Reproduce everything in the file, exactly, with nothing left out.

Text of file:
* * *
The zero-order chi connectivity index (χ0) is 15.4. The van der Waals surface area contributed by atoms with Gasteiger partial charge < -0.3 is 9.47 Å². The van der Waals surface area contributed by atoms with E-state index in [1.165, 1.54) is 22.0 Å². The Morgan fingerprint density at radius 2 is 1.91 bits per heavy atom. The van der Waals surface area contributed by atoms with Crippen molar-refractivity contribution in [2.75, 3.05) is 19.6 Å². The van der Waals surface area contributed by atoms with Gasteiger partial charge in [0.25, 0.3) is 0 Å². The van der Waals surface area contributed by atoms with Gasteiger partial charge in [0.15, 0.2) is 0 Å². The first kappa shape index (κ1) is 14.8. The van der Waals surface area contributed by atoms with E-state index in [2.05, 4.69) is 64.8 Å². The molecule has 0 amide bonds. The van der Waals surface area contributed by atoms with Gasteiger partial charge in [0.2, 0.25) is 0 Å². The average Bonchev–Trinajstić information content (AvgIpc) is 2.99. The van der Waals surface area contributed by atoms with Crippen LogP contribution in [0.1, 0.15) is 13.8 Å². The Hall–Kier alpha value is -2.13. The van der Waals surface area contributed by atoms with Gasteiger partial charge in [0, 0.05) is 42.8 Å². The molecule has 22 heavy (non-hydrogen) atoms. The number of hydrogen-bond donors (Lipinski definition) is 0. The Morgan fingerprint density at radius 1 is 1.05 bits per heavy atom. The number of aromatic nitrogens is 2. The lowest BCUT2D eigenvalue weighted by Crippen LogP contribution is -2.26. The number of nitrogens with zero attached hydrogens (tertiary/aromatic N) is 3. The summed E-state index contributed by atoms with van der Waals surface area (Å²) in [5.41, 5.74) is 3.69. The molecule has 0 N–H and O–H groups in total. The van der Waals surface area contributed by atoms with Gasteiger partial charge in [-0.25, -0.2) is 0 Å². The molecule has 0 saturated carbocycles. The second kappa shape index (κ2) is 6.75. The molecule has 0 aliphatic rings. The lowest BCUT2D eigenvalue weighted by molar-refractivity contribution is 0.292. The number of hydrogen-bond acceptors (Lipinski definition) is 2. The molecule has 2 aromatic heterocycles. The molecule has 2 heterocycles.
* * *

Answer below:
The zero-order chi connectivity index (χ0) is 15.4. The van der Waals surface area contributed by atoms with Gasteiger partial charge < -0.3 is 9.47 Å². The van der Waals surface area contributed by atoms with E-state index in [1.165, 1.54) is 22.0 Å². The Morgan fingerprint density at radius 2 is 1.91 bits per heavy atom. The van der Waals surface area contributed by atoms with Crippen molar-refractivity contribution in [2.75, 3.05) is 19.6 Å². The van der Waals surface area contributed by atoms with Gasteiger partial charge in [0.25, 0.3) is 0 Å². The van der Waals surface area contributed by atoms with Gasteiger partial charge in [0.15, 0.2) is 0 Å². The first kappa shape index (κ1) is 14.8. The van der Waals surface area contributed by atoms with E-state index in [2.05, 4.69) is 64.8 Å². The molecule has 0 amide bonds. The van der Waals surface area contributed by atoms with Gasteiger partial charge in [0.2, 0.25) is 0 Å². The average Bonchev–Trinajstić information content (AvgIpc) is 2.99. The van der Waals surface area contributed by atoms with Crippen LogP contribution in [0.1, 0.15) is 13.8 Å². The Hall–Kier alpha value is -2.13. The van der Waals surface area contributed by atoms with Gasteiger partial charge in [0, 0.05) is 42.8 Å². The molecule has 22 heavy (non-hydrogen) atoms. The number of hydrogen-bond donors (Lipinski definition) is 0. The Morgan fingerprint density at radius 1 is 1.05 bits per heavy atom. The number of aromatic nitrogens is 2. The lowest BCUT2D eigenvalue weighted by Crippen LogP contribution is -2.26. The number of nitrogens with zero attached hydrogens (tertiary/aromatic N) is 3. The summed E-state index contributed by atoms with van der Waals surface area (Å²) in [5.41, 5.74) is 3.69. The molecule has 0 N–H and O–H groups in total. The van der Waals surface area contributed by atoms with Gasteiger partial charge in [-0.25, -0.2) is 0 Å². The molecule has 0 saturated carbocycles. The second kappa shape index (κ2) is 6.75. The molecule has 0 aliphatic rings. The lowest BCUT2D eigenvalue weighted by molar-refractivity contribution is 0.292. The number of hydrogen-bond acceptors (Lipinski definition) is 2. The molecule has 2 aromatic heterocycles. The molecule has 2 heterocycles.